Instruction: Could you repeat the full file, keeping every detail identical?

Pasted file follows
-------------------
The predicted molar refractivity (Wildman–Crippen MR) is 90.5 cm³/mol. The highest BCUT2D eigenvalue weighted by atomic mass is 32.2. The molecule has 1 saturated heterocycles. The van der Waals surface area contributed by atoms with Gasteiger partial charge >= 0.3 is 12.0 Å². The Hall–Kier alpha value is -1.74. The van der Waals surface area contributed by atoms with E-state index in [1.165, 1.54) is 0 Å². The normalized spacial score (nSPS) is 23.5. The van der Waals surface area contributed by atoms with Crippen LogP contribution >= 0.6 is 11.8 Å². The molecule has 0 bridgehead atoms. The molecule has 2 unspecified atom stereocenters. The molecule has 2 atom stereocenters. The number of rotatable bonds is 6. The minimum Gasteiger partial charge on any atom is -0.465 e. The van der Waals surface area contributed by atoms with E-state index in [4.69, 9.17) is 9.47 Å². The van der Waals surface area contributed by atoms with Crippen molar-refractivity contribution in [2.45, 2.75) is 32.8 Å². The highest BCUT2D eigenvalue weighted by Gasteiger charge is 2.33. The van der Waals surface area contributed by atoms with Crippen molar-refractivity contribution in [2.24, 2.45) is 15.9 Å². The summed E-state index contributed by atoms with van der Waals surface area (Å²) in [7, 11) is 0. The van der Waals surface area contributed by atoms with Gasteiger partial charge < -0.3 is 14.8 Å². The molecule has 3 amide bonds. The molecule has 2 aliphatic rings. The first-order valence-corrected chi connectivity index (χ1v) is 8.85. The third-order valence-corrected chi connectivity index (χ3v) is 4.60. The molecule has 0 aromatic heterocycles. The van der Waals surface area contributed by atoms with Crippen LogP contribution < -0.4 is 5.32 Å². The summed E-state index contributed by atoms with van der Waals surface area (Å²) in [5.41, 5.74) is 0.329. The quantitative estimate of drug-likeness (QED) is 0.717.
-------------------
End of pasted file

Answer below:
The predicted molar refractivity (Wildman–Crippen MR) is 90.5 cm³/mol. The highest BCUT2D eigenvalue weighted by atomic mass is 32.2. The molecule has 1 saturated heterocycles. The van der Waals surface area contributed by atoms with Gasteiger partial charge >= 0.3 is 12.0 Å². The Hall–Kier alpha value is -1.74. The van der Waals surface area contributed by atoms with E-state index in [1.165, 1.54) is 0 Å². The normalized spacial score (nSPS) is 23.5. The van der Waals surface area contributed by atoms with Crippen LogP contribution >= 0.6 is 11.8 Å². The molecule has 0 bridgehead atoms. The molecule has 2 unspecified atom stereocenters. The molecule has 2 atom stereocenters. The number of rotatable bonds is 6. The minimum Gasteiger partial charge on any atom is -0.465 e. The van der Waals surface area contributed by atoms with E-state index in [4.69, 9.17) is 9.47 Å². The van der Waals surface area contributed by atoms with Crippen molar-refractivity contribution in [2.45, 2.75) is 32.8 Å². The highest BCUT2D eigenvalue weighted by Gasteiger charge is 2.33. The van der Waals surface area contributed by atoms with Crippen molar-refractivity contribution in [2.24, 2.45) is 15.9 Å². The summed E-state index contributed by atoms with van der Waals surface area (Å²) in [7, 11) is 0. The van der Waals surface area contributed by atoms with Gasteiger partial charge < -0.3 is 14.8 Å². The molecule has 3 amide bonds. The molecule has 2 aliphatic rings. The first-order valence-corrected chi connectivity index (χ1v) is 8.85. The third-order valence-corrected chi connectivity index (χ3v) is 4.60. The molecule has 0 aromatic heterocycles. The van der Waals surface area contributed by atoms with Crippen LogP contribution < -0.4 is 5.32 Å². The summed E-state index contributed by atoms with van der Waals surface area (Å²) in [5.41, 5.74) is 0.329. The quantitative estimate of drug-likeness (QED) is 0.717.